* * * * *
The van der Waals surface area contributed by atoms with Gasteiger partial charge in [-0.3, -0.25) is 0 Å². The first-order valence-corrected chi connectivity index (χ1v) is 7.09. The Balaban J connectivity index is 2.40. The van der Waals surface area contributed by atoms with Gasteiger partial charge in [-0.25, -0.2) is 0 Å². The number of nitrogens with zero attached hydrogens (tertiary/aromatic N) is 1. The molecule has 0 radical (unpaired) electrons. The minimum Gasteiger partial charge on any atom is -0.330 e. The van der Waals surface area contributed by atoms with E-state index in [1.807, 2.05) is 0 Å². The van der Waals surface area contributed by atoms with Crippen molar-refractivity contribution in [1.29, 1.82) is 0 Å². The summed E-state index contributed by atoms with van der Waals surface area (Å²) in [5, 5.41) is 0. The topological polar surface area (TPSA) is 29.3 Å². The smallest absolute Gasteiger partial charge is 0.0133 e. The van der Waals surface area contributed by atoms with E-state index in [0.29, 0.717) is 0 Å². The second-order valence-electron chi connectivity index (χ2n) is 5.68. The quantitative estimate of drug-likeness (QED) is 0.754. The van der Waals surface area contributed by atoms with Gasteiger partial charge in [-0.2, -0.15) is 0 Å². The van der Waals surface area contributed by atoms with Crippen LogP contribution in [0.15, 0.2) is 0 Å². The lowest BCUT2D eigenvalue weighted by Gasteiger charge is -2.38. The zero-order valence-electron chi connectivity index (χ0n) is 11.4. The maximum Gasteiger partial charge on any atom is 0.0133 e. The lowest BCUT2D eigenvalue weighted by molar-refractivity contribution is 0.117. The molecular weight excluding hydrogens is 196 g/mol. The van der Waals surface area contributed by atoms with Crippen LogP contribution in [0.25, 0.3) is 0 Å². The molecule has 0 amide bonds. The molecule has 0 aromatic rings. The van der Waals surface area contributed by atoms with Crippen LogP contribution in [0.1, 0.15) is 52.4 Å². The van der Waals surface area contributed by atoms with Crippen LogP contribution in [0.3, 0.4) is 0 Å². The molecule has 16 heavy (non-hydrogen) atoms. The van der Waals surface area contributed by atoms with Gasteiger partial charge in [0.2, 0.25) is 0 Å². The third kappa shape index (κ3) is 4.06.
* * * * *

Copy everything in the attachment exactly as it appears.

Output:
The van der Waals surface area contributed by atoms with Gasteiger partial charge in [-0.3, -0.25) is 0 Å². The first-order valence-corrected chi connectivity index (χ1v) is 7.09. The Balaban J connectivity index is 2.40. The van der Waals surface area contributed by atoms with Gasteiger partial charge in [-0.25, -0.2) is 0 Å². The number of nitrogens with zero attached hydrogens (tertiary/aromatic N) is 1. The molecule has 0 radical (unpaired) electrons. The minimum Gasteiger partial charge on any atom is -0.330 e. The van der Waals surface area contributed by atoms with E-state index in [1.807, 2.05) is 0 Å². The van der Waals surface area contributed by atoms with Crippen molar-refractivity contribution in [1.29, 1.82) is 0 Å². The summed E-state index contributed by atoms with van der Waals surface area (Å²) in [5, 5.41) is 0. The topological polar surface area (TPSA) is 29.3 Å². The smallest absolute Gasteiger partial charge is 0.0133 e. The van der Waals surface area contributed by atoms with E-state index in [0.29, 0.717) is 0 Å². The second-order valence-electron chi connectivity index (χ2n) is 5.68. The quantitative estimate of drug-likeness (QED) is 0.754. The van der Waals surface area contributed by atoms with Gasteiger partial charge in [-0.2, -0.15) is 0 Å². The van der Waals surface area contributed by atoms with Crippen LogP contribution in [0.15, 0.2) is 0 Å². The lowest BCUT2D eigenvalue weighted by Gasteiger charge is -2.38. The zero-order valence-electron chi connectivity index (χ0n) is 11.4. The maximum Gasteiger partial charge on any atom is 0.0133 e. The lowest BCUT2D eigenvalue weighted by molar-refractivity contribution is 0.117. The molecular weight excluding hydrogens is 196 g/mol. The van der Waals surface area contributed by atoms with Crippen LogP contribution in [0.25, 0.3) is 0 Å². The molecule has 0 amide bonds. The molecule has 0 aromatic rings. The van der Waals surface area contributed by atoms with Crippen LogP contribution in [0.1, 0.15) is 52.4 Å². The van der Waals surface area contributed by atoms with Crippen LogP contribution in [0.3, 0.4) is 0 Å². The molecule has 16 heavy (non-hydrogen) atoms. The van der Waals surface area contributed by atoms with Gasteiger partial charge in [0.2, 0.25) is 0 Å². The third kappa shape index (κ3) is 4.06.